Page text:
Out: Friday March 24, 2017
Due: Friday April 14, 2017 at 11:59pm
Work in groups of up to 4
In this programming assignment, you will implement a simple maze crawler that is operated by keyboard.
First, clone the CS 4620 web repository.
You will find the template code for this assignment in the
Inside the directory, open
index.html, and you should see a web page with a black canvas
and some controls.
index.html so that it implements the maze crawler whose behavior is similar
to the one in the video. You may also add other code to the directory. However, do not use any 3D rendering
framework such as three.js. Linear algebra libraries such as
glMatrix and convenience libraries such as
jQuery and PreloadJS
are fine. In fact, we have included in the distributed starter code.
Implementing a complete maze crawler is only one part of this assigment (70% of the grade). To get full credit (the rest 30%), you have to implement at least one additional feature that are listed later in this writeup.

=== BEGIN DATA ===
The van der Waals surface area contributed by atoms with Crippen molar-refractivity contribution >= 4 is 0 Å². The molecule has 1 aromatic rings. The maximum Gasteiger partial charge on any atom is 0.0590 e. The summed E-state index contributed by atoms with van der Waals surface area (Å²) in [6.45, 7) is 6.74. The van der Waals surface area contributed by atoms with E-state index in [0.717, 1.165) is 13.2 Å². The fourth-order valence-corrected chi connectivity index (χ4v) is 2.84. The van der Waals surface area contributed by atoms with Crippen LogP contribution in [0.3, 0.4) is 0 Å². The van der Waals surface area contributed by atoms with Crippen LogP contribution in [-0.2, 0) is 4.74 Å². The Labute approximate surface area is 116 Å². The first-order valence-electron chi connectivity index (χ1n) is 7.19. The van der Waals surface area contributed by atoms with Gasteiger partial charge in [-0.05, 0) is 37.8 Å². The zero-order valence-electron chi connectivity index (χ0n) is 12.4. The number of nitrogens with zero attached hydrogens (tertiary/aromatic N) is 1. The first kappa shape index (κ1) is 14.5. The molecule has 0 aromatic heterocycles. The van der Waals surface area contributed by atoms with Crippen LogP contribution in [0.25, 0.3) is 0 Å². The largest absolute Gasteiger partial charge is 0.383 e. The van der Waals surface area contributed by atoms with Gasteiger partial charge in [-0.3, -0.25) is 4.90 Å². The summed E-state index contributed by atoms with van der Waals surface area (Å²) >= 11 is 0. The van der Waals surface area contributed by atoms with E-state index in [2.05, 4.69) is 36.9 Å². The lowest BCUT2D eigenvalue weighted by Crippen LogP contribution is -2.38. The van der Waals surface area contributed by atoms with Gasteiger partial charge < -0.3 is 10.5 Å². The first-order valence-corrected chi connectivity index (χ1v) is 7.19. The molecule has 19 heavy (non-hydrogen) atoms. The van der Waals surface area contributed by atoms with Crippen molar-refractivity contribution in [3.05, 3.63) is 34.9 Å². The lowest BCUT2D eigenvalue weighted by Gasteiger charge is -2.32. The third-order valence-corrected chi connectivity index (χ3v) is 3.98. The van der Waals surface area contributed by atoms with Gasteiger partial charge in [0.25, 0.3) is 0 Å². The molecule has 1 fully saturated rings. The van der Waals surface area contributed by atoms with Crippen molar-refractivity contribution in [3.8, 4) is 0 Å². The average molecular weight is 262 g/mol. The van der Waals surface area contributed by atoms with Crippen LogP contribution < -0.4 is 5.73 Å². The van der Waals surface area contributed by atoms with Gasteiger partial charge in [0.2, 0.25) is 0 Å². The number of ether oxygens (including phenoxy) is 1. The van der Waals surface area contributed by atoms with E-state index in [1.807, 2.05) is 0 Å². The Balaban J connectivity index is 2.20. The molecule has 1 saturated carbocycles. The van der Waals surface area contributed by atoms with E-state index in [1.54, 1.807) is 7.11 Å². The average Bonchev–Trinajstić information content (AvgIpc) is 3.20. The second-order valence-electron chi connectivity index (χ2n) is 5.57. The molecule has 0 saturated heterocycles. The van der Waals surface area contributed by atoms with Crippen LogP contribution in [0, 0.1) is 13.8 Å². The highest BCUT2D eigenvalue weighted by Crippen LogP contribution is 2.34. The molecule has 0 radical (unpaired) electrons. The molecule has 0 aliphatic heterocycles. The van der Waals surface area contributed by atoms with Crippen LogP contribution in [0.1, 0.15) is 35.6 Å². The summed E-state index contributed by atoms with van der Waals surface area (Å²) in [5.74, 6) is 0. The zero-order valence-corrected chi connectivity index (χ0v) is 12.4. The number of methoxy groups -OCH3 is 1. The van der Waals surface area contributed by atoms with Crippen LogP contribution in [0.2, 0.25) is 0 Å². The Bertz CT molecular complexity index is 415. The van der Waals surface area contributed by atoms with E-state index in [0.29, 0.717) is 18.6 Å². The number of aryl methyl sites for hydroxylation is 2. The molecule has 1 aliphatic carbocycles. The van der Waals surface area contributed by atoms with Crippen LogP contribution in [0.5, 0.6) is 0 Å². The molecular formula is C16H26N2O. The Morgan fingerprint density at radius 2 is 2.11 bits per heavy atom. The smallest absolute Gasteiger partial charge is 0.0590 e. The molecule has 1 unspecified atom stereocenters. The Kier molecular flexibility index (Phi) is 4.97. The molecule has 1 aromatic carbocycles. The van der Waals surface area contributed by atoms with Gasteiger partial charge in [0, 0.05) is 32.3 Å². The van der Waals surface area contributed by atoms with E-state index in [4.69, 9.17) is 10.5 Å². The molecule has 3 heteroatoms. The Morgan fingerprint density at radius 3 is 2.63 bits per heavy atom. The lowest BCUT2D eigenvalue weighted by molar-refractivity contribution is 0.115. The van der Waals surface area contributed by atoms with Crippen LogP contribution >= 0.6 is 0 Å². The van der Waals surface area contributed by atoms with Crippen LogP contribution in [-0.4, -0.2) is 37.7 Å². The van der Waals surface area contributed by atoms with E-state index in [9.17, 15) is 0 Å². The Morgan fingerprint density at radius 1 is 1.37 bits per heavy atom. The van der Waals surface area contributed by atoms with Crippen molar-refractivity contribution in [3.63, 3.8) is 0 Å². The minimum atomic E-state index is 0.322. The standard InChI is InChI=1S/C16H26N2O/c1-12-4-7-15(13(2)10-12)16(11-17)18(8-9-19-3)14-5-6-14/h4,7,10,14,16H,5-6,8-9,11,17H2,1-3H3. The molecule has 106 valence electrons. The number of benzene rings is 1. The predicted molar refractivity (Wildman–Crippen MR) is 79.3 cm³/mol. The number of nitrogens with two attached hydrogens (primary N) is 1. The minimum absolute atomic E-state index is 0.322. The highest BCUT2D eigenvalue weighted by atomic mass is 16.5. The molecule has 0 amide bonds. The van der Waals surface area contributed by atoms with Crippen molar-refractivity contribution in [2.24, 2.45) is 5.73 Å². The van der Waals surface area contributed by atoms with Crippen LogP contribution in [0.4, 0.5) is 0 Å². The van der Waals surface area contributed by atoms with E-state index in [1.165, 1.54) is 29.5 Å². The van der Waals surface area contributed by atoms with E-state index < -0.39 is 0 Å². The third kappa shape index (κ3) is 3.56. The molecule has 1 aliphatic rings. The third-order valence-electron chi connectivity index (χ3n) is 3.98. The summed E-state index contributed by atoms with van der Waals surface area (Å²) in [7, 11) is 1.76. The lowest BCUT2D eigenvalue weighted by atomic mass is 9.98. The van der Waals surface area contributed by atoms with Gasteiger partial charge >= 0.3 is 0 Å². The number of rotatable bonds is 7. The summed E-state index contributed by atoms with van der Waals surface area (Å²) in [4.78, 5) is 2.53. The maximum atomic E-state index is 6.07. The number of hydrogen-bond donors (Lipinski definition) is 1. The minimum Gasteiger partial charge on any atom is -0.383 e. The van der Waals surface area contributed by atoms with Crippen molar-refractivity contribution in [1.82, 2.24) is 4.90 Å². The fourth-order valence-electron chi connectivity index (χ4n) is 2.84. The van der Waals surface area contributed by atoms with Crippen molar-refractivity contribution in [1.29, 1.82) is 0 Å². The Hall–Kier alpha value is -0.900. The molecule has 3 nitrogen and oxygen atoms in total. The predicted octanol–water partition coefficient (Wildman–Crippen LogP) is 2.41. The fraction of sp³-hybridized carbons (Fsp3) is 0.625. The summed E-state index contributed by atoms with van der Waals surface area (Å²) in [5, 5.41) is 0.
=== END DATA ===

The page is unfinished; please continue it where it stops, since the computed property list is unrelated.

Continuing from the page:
Once you're done writing your solution, ZIP the
cs4621/ppa03_student, and submit
the ZIP file to CMS.
A maze is a rectangular grid divided into equally sized cells. A cell is a square in the $xy$-plane whose size is $1 \times 1$ (in some unit). There are two types of cells: walkable and unwalkable. If a walkable cell is adjacent to an unwalkable cell, there must be a vertical wall on their common cell edge. A vertical wall is also a flat square whose size is also $1 \times 1$. One of its dimension is the $z$-axis, which is our vertical axis.
A maze is specified by its text representation that is entered into the "Maze" text area in
index.html. The text representation may contain the following types of characters:
#, representing an unwalkable cell.
., representing a walkable cell.
S, representing a walkable cell that the camera is initially at. The four characters represent the initial "heading" of the camera. Heading is the 2D direction in the $xy$-plane of the view direction. It is specified as the angle the view vector makes with the positive $x$-axis.
Nis the "north" direction $(0,1,0)$ and the heading is $\pi/2$.
Eis the "east" direction $(1,0,0)$ and the heading is $0$.
Wis the "west" direction $(-1,0,0)$ and the heading is $\pi$.
Sis the "south" direction $(0,-1,0)$ and the heading is $3\pi/2$.